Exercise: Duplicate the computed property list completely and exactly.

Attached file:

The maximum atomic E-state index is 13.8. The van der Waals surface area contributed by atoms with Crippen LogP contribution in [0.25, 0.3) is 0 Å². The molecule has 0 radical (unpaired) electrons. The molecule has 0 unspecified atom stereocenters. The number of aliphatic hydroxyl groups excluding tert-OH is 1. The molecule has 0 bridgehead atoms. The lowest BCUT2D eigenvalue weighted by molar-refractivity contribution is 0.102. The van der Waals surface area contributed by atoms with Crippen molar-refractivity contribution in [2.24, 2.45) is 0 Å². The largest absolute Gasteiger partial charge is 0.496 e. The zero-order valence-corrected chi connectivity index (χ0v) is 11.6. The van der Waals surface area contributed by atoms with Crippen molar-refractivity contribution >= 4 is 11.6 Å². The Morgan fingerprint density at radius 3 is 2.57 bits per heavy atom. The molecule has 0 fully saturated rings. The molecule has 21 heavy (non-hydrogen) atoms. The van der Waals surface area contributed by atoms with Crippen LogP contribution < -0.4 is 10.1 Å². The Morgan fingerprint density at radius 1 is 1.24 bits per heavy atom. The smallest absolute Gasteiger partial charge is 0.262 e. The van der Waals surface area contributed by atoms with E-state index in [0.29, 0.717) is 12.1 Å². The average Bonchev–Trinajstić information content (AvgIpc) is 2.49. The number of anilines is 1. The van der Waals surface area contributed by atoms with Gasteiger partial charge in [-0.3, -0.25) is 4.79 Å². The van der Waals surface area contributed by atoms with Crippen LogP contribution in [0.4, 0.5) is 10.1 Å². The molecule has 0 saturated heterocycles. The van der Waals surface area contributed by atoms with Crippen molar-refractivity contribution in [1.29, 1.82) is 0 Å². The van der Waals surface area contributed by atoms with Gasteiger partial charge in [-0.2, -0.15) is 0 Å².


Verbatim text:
The maximum atomic E-state index is 13.8. The van der Waals surface area contributed by atoms with Crippen LogP contribution in [0.25, 0.3) is 0 Å². The molecule has 0 radical (unpaired) electrons. The molecule has 0 unspecified atom stereocenters. The number of aliphatic hydroxyl groups excluding tert-OH is 1. The molecule has 0 bridgehead atoms. The lowest BCUT2D eigenvalue weighted by molar-refractivity contribution is 0.102. The van der Waals surface area contributed by atoms with Crippen molar-refractivity contribution in [2.24, 2.45) is 0 Å². The largest absolute Gasteiger partial charge is 0.496 e. The zero-order valence-corrected chi connectivity index (χ0v) is 11.6. The van der Waals surface area contributed by atoms with Crippen molar-refractivity contribution >= 4 is 11.6 Å². The Morgan fingerprint density at radius 3 is 2.57 bits per heavy atom. The molecule has 0 fully saturated rings. The molecule has 21 heavy (non-hydrogen) atoms. The van der Waals surface area contributed by atoms with Crippen LogP contribution < -0.4 is 10.1 Å². The Morgan fingerprint density at radius 1 is 1.24 bits per heavy atom. The smallest absolute Gasteiger partial charge is 0.262 e. The van der Waals surface area contributed by atoms with E-state index in [0.29, 0.717) is 12.1 Å². The average Bonchev–Trinajstić information content (AvgIpc) is 2.49. The number of anilines is 1. The van der Waals surface area contributed by atoms with Gasteiger partial charge in [-0.3, -0.25) is 4.79 Å². The van der Waals surface area contributed by atoms with Crippen LogP contribution in [0.4, 0.5) is 10.1 Å². The molecule has 0 saturated heterocycles. The van der Waals surface area contributed by atoms with Crippen molar-refractivity contribution in [1.29, 1.82) is 0 Å². The van der Waals surface area contributed by atoms with Gasteiger partial charge in [-0.2, -0.15) is 0 Å².